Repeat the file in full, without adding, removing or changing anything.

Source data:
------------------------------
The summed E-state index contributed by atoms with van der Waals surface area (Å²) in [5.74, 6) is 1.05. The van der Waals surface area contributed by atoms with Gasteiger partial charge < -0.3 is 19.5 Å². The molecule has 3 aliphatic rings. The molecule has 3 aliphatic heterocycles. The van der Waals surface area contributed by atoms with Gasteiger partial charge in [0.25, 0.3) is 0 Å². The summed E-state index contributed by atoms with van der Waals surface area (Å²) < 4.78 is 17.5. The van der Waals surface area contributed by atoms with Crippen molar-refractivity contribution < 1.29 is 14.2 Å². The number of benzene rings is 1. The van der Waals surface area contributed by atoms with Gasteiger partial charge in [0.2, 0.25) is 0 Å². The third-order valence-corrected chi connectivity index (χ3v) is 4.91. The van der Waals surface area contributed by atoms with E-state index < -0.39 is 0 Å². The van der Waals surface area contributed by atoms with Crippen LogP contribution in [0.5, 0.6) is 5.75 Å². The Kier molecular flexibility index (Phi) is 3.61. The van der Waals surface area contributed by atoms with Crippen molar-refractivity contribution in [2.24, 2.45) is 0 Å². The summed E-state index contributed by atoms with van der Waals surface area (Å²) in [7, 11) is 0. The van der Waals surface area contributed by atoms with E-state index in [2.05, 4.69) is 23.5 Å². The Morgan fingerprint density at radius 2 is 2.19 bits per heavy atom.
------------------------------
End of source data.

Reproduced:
The summed E-state index contributed by atoms with van der Waals surface area (Å²) in [5.74, 6) is 1.05. The van der Waals surface area contributed by atoms with Gasteiger partial charge < -0.3 is 19.5 Å². The molecule has 3 aliphatic rings. The molecule has 3 aliphatic heterocycles. The van der Waals surface area contributed by atoms with Gasteiger partial charge in [0.25, 0.3) is 0 Å². The summed E-state index contributed by atoms with van der Waals surface area (Å²) < 4.78 is 17.5. The van der Waals surface area contributed by atoms with Crippen molar-refractivity contribution < 1.29 is 14.2 Å². The number of benzene rings is 1. The van der Waals surface area contributed by atoms with Gasteiger partial charge in [0.2, 0.25) is 0 Å². The third-order valence-corrected chi connectivity index (χ3v) is 4.91. The van der Waals surface area contributed by atoms with E-state index < -0.39 is 0 Å². The van der Waals surface area contributed by atoms with Crippen LogP contribution in [0.5, 0.6) is 5.75 Å². The Kier molecular flexibility index (Phi) is 3.61. The van der Waals surface area contributed by atoms with Crippen molar-refractivity contribution in [2.24, 2.45) is 0 Å². The summed E-state index contributed by atoms with van der Waals surface area (Å²) in [7, 11) is 0. The van der Waals surface area contributed by atoms with E-state index in [2.05, 4.69) is 23.5 Å². The Morgan fingerprint density at radius 2 is 2.19 bits per heavy atom.